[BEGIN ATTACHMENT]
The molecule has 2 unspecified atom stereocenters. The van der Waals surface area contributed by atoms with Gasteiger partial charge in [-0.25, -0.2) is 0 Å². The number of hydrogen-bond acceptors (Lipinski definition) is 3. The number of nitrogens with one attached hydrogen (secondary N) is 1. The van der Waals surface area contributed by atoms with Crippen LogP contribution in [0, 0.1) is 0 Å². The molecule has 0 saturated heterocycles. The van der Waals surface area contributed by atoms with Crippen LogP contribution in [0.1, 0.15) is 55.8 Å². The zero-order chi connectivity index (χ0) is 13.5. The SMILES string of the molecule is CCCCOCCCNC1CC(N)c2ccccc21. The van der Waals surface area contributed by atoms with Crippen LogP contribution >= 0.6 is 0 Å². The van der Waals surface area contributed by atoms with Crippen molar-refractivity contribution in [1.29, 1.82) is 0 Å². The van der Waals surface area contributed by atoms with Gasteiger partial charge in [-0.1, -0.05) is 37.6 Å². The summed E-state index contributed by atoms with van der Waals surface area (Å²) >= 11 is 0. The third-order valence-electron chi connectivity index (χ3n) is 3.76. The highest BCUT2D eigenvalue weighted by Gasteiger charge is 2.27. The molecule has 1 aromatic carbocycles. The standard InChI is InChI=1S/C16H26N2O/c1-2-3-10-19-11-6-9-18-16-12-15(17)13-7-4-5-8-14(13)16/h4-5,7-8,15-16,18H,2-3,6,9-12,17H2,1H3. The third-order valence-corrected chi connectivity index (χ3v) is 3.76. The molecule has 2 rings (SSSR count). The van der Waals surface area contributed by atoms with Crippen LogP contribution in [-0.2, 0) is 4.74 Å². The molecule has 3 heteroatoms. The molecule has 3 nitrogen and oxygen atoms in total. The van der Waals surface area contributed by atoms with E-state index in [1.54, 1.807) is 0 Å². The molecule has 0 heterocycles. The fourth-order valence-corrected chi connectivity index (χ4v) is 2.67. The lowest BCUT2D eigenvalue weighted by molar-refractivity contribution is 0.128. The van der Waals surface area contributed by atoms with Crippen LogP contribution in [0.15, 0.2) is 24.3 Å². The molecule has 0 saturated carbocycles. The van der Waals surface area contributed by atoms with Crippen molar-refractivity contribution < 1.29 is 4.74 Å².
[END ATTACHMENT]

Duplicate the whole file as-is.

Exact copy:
The molecule has 2 unspecified atom stereocenters. The van der Waals surface area contributed by atoms with Gasteiger partial charge in [-0.25, -0.2) is 0 Å². The number of hydrogen-bond acceptors (Lipinski definition) is 3. The number of nitrogens with one attached hydrogen (secondary N) is 1. The van der Waals surface area contributed by atoms with Crippen LogP contribution in [0, 0.1) is 0 Å². The molecule has 0 saturated heterocycles. The van der Waals surface area contributed by atoms with Crippen LogP contribution in [0.1, 0.15) is 55.8 Å². The zero-order chi connectivity index (χ0) is 13.5. The SMILES string of the molecule is CCCCOCCCNC1CC(N)c2ccccc21. The van der Waals surface area contributed by atoms with Crippen LogP contribution >= 0.6 is 0 Å². The van der Waals surface area contributed by atoms with Crippen molar-refractivity contribution in [1.29, 1.82) is 0 Å². The van der Waals surface area contributed by atoms with Gasteiger partial charge in [-0.1, -0.05) is 37.6 Å². The summed E-state index contributed by atoms with van der Waals surface area (Å²) >= 11 is 0. The third-order valence-electron chi connectivity index (χ3n) is 3.76. The highest BCUT2D eigenvalue weighted by Gasteiger charge is 2.27. The molecule has 1 aromatic carbocycles. The standard InChI is InChI=1S/C16H26N2O/c1-2-3-10-19-11-6-9-18-16-12-15(17)13-7-4-5-8-14(13)16/h4-5,7-8,15-16,18H,2-3,6,9-12,17H2,1H3. The third-order valence-corrected chi connectivity index (χ3v) is 3.76. The molecule has 2 rings (SSSR count). The van der Waals surface area contributed by atoms with Crippen LogP contribution in [-0.2, 0) is 4.74 Å². The molecule has 3 heteroatoms. The molecule has 3 nitrogen and oxygen atoms in total. The van der Waals surface area contributed by atoms with E-state index in [1.54, 1.807) is 0 Å². The molecule has 0 heterocycles. The fourth-order valence-corrected chi connectivity index (χ4v) is 2.67. The lowest BCUT2D eigenvalue weighted by molar-refractivity contribution is 0.128. The van der Waals surface area contributed by atoms with Crippen LogP contribution in [0.15, 0.2) is 24.3 Å². The molecule has 0 saturated carbocycles. The van der Waals surface area contributed by atoms with Crippen molar-refractivity contribution < 1.29 is 4.74 Å².